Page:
It was very exciting to see how far Alex G has come, as he continues to hone in his sound and vary his discography with each release. The instrumentation and production quality of this concert was very professional, and the music really stood out while still having the vocals mixed in a perfect amount. We are excited to see which direction Alex G will go next as he continues to blossom as a rising singer-songwriter in the music industry. 

Claiming Cal Coast: Omar Apollo

Stopping in San Diego for his third show of “The Prototype Tour,” Omar Apollo (Omar Apolonio) takes the stage at Cal Coast Open Air Theater.

Beginning his musical career on SoundCloud, Omar Apollo has since remained in the music industry for seven years. During the span of these seven years, Apollo has released five albums, and tonight, performed at least one song off each album. The stage design, the assisting band, and the fans created an unforgettable experience throughout the night.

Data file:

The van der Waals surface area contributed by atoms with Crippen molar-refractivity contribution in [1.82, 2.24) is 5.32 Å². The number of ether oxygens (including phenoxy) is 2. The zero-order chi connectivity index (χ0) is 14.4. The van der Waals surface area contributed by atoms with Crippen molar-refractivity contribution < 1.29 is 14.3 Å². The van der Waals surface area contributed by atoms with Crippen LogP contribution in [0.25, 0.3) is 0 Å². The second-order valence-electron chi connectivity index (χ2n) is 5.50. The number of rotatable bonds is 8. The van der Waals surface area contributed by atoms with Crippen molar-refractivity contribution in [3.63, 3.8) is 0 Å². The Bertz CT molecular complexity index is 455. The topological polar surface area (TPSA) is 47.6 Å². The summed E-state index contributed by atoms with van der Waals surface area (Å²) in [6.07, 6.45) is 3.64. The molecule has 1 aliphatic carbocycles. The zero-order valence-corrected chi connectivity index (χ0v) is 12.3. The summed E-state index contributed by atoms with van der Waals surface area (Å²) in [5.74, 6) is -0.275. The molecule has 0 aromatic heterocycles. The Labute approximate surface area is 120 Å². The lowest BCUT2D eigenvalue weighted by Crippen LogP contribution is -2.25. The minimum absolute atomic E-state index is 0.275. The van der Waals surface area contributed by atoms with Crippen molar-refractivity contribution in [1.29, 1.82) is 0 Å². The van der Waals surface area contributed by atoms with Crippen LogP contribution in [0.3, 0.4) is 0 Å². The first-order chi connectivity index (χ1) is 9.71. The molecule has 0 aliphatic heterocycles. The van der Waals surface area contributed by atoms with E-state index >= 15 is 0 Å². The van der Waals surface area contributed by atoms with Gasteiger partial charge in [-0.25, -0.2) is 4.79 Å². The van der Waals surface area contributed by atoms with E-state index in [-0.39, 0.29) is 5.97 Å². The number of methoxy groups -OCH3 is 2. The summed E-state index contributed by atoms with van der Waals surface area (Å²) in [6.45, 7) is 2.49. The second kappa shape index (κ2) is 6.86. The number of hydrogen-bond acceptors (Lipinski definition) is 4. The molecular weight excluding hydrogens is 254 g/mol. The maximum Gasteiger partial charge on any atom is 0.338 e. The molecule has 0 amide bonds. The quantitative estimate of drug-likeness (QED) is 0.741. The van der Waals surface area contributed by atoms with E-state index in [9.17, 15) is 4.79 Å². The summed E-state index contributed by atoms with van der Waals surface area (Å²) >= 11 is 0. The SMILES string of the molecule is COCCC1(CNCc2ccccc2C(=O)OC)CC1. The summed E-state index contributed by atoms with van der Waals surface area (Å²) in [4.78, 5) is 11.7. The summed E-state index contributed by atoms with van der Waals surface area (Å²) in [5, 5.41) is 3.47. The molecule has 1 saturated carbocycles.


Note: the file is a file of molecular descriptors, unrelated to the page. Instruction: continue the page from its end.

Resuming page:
Having some free time before the show, Apollo was spotted throughout San Diego State University. Fans caught him playing football, and those who were lucky enough were able to get a photo with the musician. After activities settled down, fans gathered throughout the venue and settled in their seats to witness opener Rayvn Lenae.

Entering the stage at 9:00 PM, Apollo was dressed in black from head to toe with matching sheer black gloves. Omar Apollo kicked off his set with a song specifically from his newest album, “Ivory”. Fans immediately erupted into screams and pulled out their cell phones to capture the moment. Apollo grabbed his guitar and strummed the tune to his song “Useless”. Apollo has voiced his love for his fans throughout his concert, and during tonight’s show, sung in both English and Spanish. Throughout his concert he switched languages to perform some of his popular Spanish songs; “En El Olvido,” “Dos Uno Nueve,” and “Frío”.